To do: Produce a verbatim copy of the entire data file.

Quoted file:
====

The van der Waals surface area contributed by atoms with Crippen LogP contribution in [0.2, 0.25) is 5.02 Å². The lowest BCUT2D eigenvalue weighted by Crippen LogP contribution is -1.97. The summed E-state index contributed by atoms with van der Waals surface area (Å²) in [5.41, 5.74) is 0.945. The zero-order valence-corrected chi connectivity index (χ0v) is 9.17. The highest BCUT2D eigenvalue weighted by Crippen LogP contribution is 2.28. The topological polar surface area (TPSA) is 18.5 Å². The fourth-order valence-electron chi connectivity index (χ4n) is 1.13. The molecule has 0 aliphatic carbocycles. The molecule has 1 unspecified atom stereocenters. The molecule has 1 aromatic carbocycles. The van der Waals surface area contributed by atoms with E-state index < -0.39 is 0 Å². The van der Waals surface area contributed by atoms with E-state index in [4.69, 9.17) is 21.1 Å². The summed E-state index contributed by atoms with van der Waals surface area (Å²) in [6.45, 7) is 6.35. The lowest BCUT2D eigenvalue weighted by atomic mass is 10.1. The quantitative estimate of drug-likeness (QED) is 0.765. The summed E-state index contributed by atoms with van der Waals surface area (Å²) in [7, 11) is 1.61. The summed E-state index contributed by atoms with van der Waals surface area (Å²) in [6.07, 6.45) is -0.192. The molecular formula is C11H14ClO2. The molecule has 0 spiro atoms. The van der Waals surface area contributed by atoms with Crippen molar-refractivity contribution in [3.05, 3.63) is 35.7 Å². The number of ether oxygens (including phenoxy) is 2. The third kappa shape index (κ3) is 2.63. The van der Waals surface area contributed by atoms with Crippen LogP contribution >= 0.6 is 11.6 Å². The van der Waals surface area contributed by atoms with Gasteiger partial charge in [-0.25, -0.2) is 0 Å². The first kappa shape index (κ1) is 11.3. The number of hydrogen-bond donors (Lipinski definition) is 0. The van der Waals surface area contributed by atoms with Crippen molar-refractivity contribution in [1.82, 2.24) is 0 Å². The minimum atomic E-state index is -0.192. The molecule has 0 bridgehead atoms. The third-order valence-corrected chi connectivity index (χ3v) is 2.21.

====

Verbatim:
The van der Waals surface area contributed by atoms with Crippen LogP contribution in [0.2, 0.25) is 5.02 Å². The lowest BCUT2D eigenvalue weighted by Crippen LogP contribution is -1.97. The summed E-state index contributed by atoms with van der Waals surface area (Å²) in [5.41, 5.74) is 0.945. The zero-order valence-corrected chi connectivity index (χ0v) is 9.17. The highest BCUT2D eigenvalue weighted by Crippen LogP contribution is 2.28. The topological polar surface area (TPSA) is 18.5 Å². The fourth-order valence-electron chi connectivity index (χ4n) is 1.13. The molecule has 0 aliphatic carbocycles. The molecule has 1 unspecified atom stereocenters. The molecule has 1 aromatic carbocycles. The van der Waals surface area contributed by atoms with E-state index < -0.39 is 0 Å². The van der Waals surface area contributed by atoms with E-state index in [4.69, 9.17) is 21.1 Å². The summed E-state index contributed by atoms with van der Waals surface area (Å²) in [6.45, 7) is 6.35. The lowest BCUT2D eigenvalue weighted by atomic mass is 10.1. The quantitative estimate of drug-likeness (QED) is 0.765. The summed E-state index contributed by atoms with van der Waals surface area (Å²) in [7, 11) is 1.61. The summed E-state index contributed by atoms with van der Waals surface area (Å²) in [6.07, 6.45) is -0.192. The molecular formula is C11H14ClO2. The molecule has 0 spiro atoms. The van der Waals surface area contributed by atoms with Crippen molar-refractivity contribution in [3.05, 3.63) is 35.7 Å². The number of ether oxygens (including phenoxy) is 2. The third kappa shape index (κ3) is 2.63. The van der Waals surface area contributed by atoms with Crippen LogP contribution >= 0.6 is 11.6 Å². The van der Waals surface area contributed by atoms with Gasteiger partial charge in [-0.25, -0.2) is 0 Å². The first kappa shape index (κ1) is 11.3. The number of hydrogen-bond donors (Lipinski definition) is 0. The van der Waals surface area contributed by atoms with Crippen molar-refractivity contribution in [1.82, 2.24) is 0 Å². The minimum atomic E-state index is -0.192. The molecule has 0 bridgehead atoms. The third-order valence-corrected chi connectivity index (χ3v) is 2.21.